IOMMU DMA remapping

This page describes the IOMMU DMA remapping feature that was introduced in Windows 11 22H2 (WDDM 3.0). See IOMMU-based GPU isolation for information about IOMMU GPU isolation prior to WDDM 3.0.


Up until WDDM 3.0, dxgkrnl only supported IOMMU isolation through 1:1 physical remapping, meaning the logical pages accessed by the GPU were translated to the same physical page number. IOMMU DMA remapping allows the GPU to access memory through logical addresses which are no longer mapped 1:1. Instead, dxgkrnl is able to provide logically contiguous address ranges.

Dxgkrnl imposes a restriction on GPUs: GPUs must be able to access all of physical memory in order for the device to start. If the highest visible address of the GPU does not exceed the highest physical address that is installed on the system, dxgkrnl will fail the initialization of the adapter. Upcoming servers and high end workstations can be configured with over 1TB of memory which crosses the common 40-bit address space limitation of many GPUs. DMA remapping will be used as a mechanism to allow GPUs to work in this environment.

At startup time, dxgkrnl will determine if logical remapping is necessary by comparing the device's highest accessible physical address to the memory installed on the system. If necessary, DMA remapping will be used to map a logical address range that is within the GPU's visible bounds to any physical memory on the system. For example, if the GPU has a limit of 1TB, then dxgkrnl will allocate logical addresses from [0, 1TB) which can then map to any physical memory on the system through the IOMMU.

Logical versus physical adapters

Dxgkrnl distinguishes between the concept of a logical and physical adapter. A physical adapter represents an individual hardware device that may or may not be linked with other devices in an LDA chain. A logical adapter represents one or more linked physical adapters.

A single IOMMU DMA domain is created per logical adapter and attached to all physical adapters that are linked. This means all physical adapters share the same domain and the same view of physical memory.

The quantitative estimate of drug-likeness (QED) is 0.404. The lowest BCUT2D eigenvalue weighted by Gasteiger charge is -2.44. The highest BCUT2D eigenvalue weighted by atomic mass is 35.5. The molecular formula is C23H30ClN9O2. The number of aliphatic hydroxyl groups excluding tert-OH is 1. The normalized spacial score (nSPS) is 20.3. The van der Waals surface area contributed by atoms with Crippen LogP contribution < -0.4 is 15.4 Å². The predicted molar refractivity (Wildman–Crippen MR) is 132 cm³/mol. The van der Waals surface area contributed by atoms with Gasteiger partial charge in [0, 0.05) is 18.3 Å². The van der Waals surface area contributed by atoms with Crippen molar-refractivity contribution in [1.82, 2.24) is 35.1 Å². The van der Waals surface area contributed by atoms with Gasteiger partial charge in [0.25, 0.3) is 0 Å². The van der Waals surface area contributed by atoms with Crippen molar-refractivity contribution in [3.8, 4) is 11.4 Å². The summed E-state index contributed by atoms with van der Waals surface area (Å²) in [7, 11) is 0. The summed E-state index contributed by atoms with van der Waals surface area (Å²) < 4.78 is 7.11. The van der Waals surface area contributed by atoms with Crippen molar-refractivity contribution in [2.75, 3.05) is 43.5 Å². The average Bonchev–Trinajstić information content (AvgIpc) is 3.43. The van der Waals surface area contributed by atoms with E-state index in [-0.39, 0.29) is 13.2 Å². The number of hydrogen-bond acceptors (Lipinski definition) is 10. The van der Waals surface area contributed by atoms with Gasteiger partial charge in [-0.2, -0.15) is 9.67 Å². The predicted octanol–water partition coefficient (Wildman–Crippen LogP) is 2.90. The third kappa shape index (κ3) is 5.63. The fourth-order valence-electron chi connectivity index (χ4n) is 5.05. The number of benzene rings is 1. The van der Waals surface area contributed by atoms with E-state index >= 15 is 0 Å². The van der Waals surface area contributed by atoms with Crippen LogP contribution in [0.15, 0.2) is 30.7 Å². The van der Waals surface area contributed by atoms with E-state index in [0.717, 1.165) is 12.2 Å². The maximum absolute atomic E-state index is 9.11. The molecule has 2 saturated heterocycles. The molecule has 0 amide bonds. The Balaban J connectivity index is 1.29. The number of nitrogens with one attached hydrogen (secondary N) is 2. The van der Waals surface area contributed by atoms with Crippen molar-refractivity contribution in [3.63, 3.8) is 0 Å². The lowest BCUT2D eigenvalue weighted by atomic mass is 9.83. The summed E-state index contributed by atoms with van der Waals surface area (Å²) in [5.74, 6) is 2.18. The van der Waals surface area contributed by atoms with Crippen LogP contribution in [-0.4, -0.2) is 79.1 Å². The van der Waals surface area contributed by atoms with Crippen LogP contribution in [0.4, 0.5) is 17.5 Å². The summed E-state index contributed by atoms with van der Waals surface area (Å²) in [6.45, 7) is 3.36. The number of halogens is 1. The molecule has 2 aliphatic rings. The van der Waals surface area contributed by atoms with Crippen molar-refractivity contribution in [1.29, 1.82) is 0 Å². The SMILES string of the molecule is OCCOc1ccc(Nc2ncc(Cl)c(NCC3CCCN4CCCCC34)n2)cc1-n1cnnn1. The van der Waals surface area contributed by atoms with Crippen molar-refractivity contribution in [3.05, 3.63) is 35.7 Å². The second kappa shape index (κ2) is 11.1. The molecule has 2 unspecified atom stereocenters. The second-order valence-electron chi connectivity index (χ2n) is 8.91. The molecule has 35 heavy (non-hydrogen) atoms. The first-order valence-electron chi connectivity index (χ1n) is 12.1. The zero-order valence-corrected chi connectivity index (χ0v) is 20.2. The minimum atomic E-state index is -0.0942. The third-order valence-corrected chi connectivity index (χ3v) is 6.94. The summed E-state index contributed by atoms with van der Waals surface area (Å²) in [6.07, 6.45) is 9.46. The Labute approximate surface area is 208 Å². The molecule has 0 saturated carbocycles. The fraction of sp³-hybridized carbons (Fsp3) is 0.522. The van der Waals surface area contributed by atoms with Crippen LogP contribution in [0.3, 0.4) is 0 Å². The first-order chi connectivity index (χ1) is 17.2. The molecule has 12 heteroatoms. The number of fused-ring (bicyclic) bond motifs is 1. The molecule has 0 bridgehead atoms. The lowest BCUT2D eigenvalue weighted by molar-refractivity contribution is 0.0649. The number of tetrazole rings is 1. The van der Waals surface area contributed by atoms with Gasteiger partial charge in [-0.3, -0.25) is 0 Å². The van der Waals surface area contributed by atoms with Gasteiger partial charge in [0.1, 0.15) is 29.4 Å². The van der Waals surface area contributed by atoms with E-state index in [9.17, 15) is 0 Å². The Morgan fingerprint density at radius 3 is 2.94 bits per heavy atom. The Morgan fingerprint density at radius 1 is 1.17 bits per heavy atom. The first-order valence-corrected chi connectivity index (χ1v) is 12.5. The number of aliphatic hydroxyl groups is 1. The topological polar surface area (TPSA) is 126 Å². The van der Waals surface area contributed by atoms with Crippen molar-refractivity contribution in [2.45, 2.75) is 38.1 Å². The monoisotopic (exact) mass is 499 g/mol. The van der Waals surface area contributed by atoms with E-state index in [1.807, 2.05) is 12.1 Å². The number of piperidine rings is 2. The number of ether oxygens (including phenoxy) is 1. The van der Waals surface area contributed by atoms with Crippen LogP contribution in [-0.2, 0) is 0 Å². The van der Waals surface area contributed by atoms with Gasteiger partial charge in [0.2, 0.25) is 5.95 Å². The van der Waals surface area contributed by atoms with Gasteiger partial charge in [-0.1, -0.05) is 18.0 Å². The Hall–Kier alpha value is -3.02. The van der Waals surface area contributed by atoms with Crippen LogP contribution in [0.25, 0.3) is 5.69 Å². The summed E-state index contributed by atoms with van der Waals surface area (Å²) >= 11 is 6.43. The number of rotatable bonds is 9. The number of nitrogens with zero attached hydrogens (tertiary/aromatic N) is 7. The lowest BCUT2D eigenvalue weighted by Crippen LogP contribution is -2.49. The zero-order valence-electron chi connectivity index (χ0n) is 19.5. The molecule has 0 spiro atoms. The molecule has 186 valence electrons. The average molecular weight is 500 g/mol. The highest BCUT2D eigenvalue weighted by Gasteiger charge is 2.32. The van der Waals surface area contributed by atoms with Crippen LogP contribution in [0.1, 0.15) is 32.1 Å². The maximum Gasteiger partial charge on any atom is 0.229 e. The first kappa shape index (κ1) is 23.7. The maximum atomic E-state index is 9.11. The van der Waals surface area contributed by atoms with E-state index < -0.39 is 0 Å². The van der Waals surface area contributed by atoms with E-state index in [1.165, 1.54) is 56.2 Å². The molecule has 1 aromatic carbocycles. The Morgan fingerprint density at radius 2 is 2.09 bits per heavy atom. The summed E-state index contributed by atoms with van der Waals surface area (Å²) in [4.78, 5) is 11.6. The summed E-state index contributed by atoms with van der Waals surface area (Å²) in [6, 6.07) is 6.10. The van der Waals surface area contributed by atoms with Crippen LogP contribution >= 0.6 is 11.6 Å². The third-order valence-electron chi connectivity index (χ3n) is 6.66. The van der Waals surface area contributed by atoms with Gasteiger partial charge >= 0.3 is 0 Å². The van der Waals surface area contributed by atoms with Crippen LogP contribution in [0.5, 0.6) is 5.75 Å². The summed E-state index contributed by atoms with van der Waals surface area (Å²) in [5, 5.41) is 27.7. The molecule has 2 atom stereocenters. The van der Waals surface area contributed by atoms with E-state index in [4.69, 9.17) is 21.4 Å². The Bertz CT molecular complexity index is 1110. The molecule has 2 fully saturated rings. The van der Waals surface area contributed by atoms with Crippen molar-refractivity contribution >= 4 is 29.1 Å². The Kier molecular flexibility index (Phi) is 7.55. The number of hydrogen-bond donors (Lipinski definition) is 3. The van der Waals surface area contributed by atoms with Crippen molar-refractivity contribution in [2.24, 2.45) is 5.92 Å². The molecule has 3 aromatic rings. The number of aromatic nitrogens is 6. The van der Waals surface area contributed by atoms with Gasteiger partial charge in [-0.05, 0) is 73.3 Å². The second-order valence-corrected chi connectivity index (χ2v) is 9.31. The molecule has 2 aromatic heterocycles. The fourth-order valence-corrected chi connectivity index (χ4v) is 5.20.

Integrated versus discrete GPU support

Because IOMMU DMA remapping offers little value to integrated GPUs which should, by definition, already be designed to access all physical memory in the system, implementing support on integrated parts is optional but recommended.

Discrete GPUs must support IOMMU DMA remapping, which is a requirement for WDDM 3.0 certification.

DDI changes

The following DDI changes were made to support IOMMU DMA remapping.

Driver capabilities

Two sets of driver caps are required to support linear remapping:

Both of these caps must be provided before Dxgkrnl starts the device via DXGKDDI_START_DEVICE so that the device can be created and attached to an IOMMU domain before any memory can be accessed. Linear remapping can only be done if no existing physical memory is referenced by the device.

Address descriptor lists

To support both physical and logical access modes and switch between the two modes seamlessly at runtime, Dxgkrnl provides a DXGK_ADL structure that describes an address descriptor list (ADL). This data structure is very similar to an MDL, but describes an array of pages that can be either physical or logical. Because these pages can be logical pages, the addresses described by an ADL cannot be mapped to a virtual address for direct CPU access.

DXGK_OPERATION_MAP_APERTURE_SEGMENT2 operation for DxgkddiBuildpagingbuffer

VidMm provides the DXGK_OPERATION_MAP_APERTURE_SEGMENT2 paging buffer mode for mapping memory to the aperture segment since the prior version uses an MDL which is incompatible with logical addresses. The DxgkddiBuildpagingbuffer callback of WDDM 3.0 drivers that support logical address remapping will receive calls to the DXGK_OPERATION_MAP_APERTURE_SEGMENT2 mode, and will no longer receive calls to the original DXGK_OPERATION_MAP_APERTURE_SEGMENT mode.

This operation is required to support logical DMA remapping. It behaves similarly to the original operation, but provides a DXGK_ADL instead of an MDL.


    HANDLE  hDevice;
    HANDLE  hAllocation;